Suggestions for the Romney economic plan

Dear Mitt:

For the past several weeks I have been making calls on your behalf.   I am making these calls in a swing state, and generally confident that the populace wants to replace an Obama administration with something else.

When I ask what folks would like to ask you, or tell you, invariably it is this:

He’s better than Obama.  At this point, I would vote for ABO — Anyone but Obama.   But Mitt has to have a clearly defined plan about the economy and how to fix it.  It should be one which I can easily understand,  for me to get completely behind him.

So, at the risk of seeming arrogant, I am going to suggest several points to what might be your economic plan.  You may have already proposed some of this and I may have missed it.  But, try these on for size:

1.  Energy.   Identify just how America can develop what more and more experts are saying may be the world’s largest resources of petro fuels.

2.  Efficiency.  As I understand it, your training in business school was to perform in Management Consulting.  Before you began Bain Capital, you were with Bain Consulting, helping companies cut waste and maximize efficiencies.

Decades ago, the United States made a commitment to help less developed nations jump start developments.   Thus was established the Peace Corps.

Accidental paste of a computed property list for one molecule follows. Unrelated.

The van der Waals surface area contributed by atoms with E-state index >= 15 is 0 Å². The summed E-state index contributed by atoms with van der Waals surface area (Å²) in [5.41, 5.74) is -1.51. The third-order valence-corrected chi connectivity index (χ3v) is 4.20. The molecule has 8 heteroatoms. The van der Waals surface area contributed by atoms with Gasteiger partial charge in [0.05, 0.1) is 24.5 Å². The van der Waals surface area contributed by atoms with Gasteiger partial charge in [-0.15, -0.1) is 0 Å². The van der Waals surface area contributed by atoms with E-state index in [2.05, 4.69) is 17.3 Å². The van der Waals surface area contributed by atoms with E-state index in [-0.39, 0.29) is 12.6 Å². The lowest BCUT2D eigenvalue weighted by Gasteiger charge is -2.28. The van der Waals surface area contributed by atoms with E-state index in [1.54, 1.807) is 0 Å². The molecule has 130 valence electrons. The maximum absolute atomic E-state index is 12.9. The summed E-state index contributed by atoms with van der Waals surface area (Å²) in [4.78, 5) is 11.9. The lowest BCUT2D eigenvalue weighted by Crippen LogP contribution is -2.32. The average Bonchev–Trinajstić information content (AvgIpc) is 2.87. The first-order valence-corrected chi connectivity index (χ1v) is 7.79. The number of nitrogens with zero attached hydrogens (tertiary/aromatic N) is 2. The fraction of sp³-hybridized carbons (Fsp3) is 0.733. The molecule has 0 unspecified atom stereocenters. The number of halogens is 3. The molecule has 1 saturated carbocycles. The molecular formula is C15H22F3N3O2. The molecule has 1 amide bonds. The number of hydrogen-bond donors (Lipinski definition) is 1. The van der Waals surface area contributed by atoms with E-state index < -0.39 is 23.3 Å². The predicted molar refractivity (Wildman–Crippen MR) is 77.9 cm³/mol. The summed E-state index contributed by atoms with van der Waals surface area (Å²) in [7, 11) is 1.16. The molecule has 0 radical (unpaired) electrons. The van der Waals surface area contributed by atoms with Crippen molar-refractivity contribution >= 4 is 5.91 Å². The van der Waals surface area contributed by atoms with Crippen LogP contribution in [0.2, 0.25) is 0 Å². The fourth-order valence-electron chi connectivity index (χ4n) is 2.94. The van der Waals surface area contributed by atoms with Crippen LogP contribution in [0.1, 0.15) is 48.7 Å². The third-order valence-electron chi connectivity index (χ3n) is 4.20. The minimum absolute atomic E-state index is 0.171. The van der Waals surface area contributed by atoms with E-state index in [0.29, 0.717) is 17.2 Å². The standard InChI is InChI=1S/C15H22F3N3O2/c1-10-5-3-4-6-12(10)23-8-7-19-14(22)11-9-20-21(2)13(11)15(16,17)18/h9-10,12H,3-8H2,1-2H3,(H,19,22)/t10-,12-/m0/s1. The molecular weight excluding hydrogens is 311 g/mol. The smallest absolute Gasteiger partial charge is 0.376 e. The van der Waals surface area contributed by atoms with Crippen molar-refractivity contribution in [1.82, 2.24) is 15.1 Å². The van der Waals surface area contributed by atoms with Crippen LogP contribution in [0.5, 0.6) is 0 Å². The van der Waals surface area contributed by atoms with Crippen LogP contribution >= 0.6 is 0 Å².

What if under President Romney, an invitation was put out to graduates of America’s business schools to help this nation rationalize its assets and liabilities?  What if each major university and its best students were given a project, such as identifying and marketing surplus US property,  minimizing fraud in health care delivery, spotting unqualified persons on welfare or food stamps?

I am sure that others could come up with better, one-year long projects to be conducted by faculty and staff at some of the nation’s premiere accounting programs.  What a credential this could be for a soon to graduate student at one of these schools.

3.  Education.  Imagine what President Obama could have made of it had he taken seriously the input of his Jobs Council, identified the labor needs of its constituent companies, and helped to establish German-like apprentice programs to produce young people having those skills!

Understand, I am not suggesting any great expenditure of public moneys on these, in fact quite the opposite.

But, to the extent that we can define the kind of labor that it takes to run an auto parts factory,  helping schools and towns to create that labor, we only help ourselves.

To the extent that we cut waste and fraud from federal spending, we only spend the nation’s treasure more efficiently.  And to the extent that we encourage and allow development of the world’s large known reserves of petro products, we are adding to America’s treasure.

Good luck with it.


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